3 out of 5 stars  


    

17 comments:

rhapsodyinbooks said...

I had a similar sort of reaction to her first book. There were parts I really liked, and parts I really didn't - enough so that I didn't go on to read any more by her. I guess what I didn't like was too much detail about this awful brutal sexual abuse. And the psychotherapist aspect, which apparently is in this book too?

Jim Thomson said...

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Jenny said...

I agree with your thoughts. I think what I liked with her books is the unique format, but in general while I like her books there are other aspects that could use improvement.

Melissa (Avid Reader) said...

I haven't heard of this one before, but since I know you've finished King's latest, I'm excited to hear your thoughts. I have the audio at home and I know you said you loved it.

Zibilee said...

I know I will be reading this at some point, and I also know I will be comparing it to the first. I know we talked a little bit about this, but I am uncomfortable with the use of the psychiatrist. It was ok in the first book, but now it feels like a crutch. I think you would have enjoyed the first book a lot more, but it is pretty horrifying. Very cool review today, and I agree, two waffles is plenty!

caite said...

loved the first book...this one not as much. decent about says it.

Belle Wong said...

I'm not big on waffling myself (for me, it's right up there with "had I but known") I've yet to read the first book - it sounds like the better one to start with!

Kathleen said...

I have Still Missing on my shelf at home so I think I will read that one and wait awhile for this one. You and I usually agree on what we think about a book!

Heather @ Book Addiction said...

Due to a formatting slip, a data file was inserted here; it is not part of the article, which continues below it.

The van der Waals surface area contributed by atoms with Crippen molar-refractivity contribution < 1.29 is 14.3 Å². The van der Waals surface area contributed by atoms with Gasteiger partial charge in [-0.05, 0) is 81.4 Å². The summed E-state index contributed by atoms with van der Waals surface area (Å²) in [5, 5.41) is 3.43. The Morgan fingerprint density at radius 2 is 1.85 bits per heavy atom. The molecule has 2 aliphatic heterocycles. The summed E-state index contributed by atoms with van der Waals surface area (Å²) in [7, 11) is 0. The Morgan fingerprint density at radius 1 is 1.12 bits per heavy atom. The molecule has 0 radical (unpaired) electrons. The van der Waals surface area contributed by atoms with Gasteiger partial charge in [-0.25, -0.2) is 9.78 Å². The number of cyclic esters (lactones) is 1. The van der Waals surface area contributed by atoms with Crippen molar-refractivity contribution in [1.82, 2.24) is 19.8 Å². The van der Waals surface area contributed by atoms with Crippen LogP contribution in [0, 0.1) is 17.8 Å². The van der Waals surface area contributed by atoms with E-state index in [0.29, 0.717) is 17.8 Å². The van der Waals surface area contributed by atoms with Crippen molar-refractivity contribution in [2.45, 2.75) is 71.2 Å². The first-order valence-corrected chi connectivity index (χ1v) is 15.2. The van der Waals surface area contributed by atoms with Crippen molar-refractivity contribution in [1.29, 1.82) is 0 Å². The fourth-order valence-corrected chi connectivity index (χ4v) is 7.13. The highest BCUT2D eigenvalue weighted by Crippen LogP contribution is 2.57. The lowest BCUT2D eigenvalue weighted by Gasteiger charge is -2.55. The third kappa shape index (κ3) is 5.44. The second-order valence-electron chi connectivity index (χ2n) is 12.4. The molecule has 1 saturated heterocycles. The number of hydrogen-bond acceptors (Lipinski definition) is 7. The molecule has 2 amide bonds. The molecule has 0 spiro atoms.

I personally couldn't put this book down, but I have to admit that I liked Still Missing better. I agree with you about the loose threads all over the place, and about the waffling. But for whatever reason, I was immersed enough in the story that neither of those things bothered me too much. I am sorry the audio of this one didn't work! The audio of Still Missing was excellent (IMO) so maybe you'll have better luck there.

Jenners said...

I didn't think this was as strong as Still Missing and I agree with you about the waffling. And there were a lot of unexplored areas. Still, I took it for what it was … a crazy-ass thriller.

Too bad about the narration. I might have stopped and gone to print after that.

bermudaonion said...

I want to try Steven's work but after your review and some of the comments I think maybe I should try Still Missing first.

Anita said...

I have her first book on my shelf too. I hope to get to it this year, in my quest to read what I own. Please tell me how I keep buying more? LOL. Thanks for the review Sandy.

heidenkind said...

I agree--two waffles should be the upper limit of waffling. ;)

Darlene said...

I've got this book and am looking forward to it at some point. Too bad it doesn't live up to the first one though.

Julie P. said...

I haven't read either of the books but I think I'll definitely start with the new one.

christa @ mental foodie said...

This was just okay for me (also gave it 3 stars). Here's my review if you are interested: http://mentalfoodie.blogspot.com/2011/11/book-review-never-knowing-novel-by.html

Melissa said...

I think I'll be skipping this one...Still Missing was ok, but it didn't grab me like it did some others.